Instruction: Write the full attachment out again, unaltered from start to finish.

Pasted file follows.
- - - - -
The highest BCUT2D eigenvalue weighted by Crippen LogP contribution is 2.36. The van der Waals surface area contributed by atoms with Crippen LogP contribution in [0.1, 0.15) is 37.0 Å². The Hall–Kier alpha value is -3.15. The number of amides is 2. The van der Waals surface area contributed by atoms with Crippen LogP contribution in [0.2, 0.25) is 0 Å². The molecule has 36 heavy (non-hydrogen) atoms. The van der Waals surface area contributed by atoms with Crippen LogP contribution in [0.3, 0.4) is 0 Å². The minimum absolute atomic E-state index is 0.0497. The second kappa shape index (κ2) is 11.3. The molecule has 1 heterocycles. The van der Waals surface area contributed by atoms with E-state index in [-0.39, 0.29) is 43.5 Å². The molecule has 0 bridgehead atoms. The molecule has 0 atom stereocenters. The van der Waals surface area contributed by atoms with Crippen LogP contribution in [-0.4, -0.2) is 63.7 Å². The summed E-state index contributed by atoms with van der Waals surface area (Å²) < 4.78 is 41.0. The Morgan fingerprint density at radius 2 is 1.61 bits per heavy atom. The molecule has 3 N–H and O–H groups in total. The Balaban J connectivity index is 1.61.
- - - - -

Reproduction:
The highest BCUT2D eigenvalue weighted by Crippen LogP contribution is 2.36. The van der Waals surface area contributed by atoms with Crippen LogP contribution in [0.1, 0.15) is 37.0 Å². The Hall–Kier alpha value is -3.15. The number of amides is 2. The van der Waals surface area contributed by atoms with Crippen LogP contribution in [0.2, 0.25) is 0 Å². The molecule has 36 heavy (non-hydrogen) atoms. The van der Waals surface area contributed by atoms with Crippen LogP contribution in [0.3, 0.4) is 0 Å². The minimum absolute atomic E-state index is 0.0497. The second kappa shape index (κ2) is 11.3. The molecule has 1 heterocycles. The van der Waals surface area contributed by atoms with E-state index in [-0.39, 0.29) is 43.5 Å². The molecule has 0 bridgehead atoms. The molecule has 0 atom stereocenters. The van der Waals surface area contributed by atoms with Crippen LogP contribution in [-0.4, -0.2) is 63.7 Å². The summed E-state index contributed by atoms with van der Waals surface area (Å²) < 4.78 is 41.0. The Morgan fingerprint density at radius 2 is 1.61 bits per heavy atom. The molecule has 3 N–H and O–H groups in total. The Balaban J connectivity index is 1.61.